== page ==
Additionally, three days a week for two hours at a time, we observe visitors in the gallery to determine which activities they interact with and how long they engage within the space. To structure our observations, we created a tracking sheet (see image above) where we note participation in specific activities and the total duration of their visit to the space. Our system of tracking notes depth of engagement within an activity. For example, in relation to the short film about mummification we are curious to know if the visitor:

  • Reads the label outside of the film room.
  • Enters the film room.
  • Sits down on the bench.
  • Watches the whole film.

Finally, we ask half of the visitors we observe if they are willing to take a quick survey on an iPad. The questions we ask relate to visitors’ motivations for entering the educational space and what components visitors would like to see in future educational spaces.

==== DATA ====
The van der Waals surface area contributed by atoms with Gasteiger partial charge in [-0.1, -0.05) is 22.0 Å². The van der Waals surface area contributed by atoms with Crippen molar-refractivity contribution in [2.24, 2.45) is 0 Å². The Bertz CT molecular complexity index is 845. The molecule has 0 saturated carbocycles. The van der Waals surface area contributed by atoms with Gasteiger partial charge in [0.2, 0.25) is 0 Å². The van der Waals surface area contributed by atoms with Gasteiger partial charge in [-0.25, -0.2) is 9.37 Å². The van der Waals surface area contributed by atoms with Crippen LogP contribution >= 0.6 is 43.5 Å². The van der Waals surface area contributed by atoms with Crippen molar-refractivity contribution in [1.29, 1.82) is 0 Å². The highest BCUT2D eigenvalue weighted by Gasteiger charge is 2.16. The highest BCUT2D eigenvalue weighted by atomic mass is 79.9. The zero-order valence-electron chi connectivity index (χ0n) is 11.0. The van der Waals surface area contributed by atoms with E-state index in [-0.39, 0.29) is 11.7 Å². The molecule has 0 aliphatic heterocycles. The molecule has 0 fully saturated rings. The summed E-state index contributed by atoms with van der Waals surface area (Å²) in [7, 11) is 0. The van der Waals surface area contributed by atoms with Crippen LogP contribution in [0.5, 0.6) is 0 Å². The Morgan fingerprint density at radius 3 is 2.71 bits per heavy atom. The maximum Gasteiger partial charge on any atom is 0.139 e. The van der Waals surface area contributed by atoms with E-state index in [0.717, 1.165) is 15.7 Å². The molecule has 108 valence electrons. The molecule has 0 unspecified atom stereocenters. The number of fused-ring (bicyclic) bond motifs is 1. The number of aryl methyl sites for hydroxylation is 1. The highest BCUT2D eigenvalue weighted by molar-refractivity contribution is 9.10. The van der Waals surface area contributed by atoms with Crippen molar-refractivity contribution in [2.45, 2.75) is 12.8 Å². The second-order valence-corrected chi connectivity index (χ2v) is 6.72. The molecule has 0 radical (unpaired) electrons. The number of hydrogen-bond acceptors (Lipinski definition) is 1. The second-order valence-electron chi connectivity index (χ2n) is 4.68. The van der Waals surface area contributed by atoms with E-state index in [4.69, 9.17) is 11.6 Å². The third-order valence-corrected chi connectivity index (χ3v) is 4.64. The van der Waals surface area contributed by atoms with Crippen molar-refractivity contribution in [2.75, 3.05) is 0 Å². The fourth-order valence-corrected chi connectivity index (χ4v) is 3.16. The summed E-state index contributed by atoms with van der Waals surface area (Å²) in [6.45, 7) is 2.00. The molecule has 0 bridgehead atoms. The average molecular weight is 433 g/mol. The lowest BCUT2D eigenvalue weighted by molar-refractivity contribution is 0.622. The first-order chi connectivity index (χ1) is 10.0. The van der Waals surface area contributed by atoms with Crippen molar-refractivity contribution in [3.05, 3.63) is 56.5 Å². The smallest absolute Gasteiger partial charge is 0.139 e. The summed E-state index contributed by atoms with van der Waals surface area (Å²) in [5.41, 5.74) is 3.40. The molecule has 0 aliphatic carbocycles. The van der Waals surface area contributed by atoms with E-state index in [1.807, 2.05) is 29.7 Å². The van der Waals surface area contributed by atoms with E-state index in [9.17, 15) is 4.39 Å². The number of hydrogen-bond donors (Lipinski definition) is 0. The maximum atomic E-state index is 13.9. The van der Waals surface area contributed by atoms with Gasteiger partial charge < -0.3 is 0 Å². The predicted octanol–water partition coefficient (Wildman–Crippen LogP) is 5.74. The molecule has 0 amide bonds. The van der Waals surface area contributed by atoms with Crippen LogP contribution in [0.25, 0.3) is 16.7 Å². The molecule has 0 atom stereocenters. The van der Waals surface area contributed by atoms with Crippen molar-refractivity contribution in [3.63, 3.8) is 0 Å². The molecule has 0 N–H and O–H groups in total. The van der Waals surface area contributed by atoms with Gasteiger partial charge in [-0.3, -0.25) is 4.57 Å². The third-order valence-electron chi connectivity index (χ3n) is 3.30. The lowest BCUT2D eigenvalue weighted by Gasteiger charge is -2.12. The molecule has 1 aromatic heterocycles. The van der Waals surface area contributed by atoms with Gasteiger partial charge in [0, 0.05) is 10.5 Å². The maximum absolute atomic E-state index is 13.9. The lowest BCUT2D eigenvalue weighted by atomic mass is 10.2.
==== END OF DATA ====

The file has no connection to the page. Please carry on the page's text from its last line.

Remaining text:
So far, we’ve noticed a few interesting trends. In October, for example, the majority of observed visitors spent time looking at the mummy or Thoth sculpture and visited the scent bar. Here is the breakdown of how many visitors participated in each activity in October.
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Other data points to date:

  • Visitors spent an average of 10 minutes in the space.
  • Over 70% of visitors entered the gallery with a group; 30% were alone.
  • On average, visitors smelled 8 out of the 10 fragrances at the scent bar.
  • On average, visitors listened to 2 out of the 5 stories at the listening station.
  • Slightly more visitors picked up the all-ages self-guide than the family guide.
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*Note: Visitors were able to choose more than one response.

We would love your feedback, too. What educational tools would you like to see at the DMA?

Jessica Fuentes is the Manager of Gallery Interpretation and the Center for Creative Connections at the DMA. Andrea Severin Goins is the Head of Interpretation at the DMA.

Prohibition Ends at Last! Bottoms Up!

“What America Needs Now is a Drink” – Franklin D. Roosevelt (supposedly)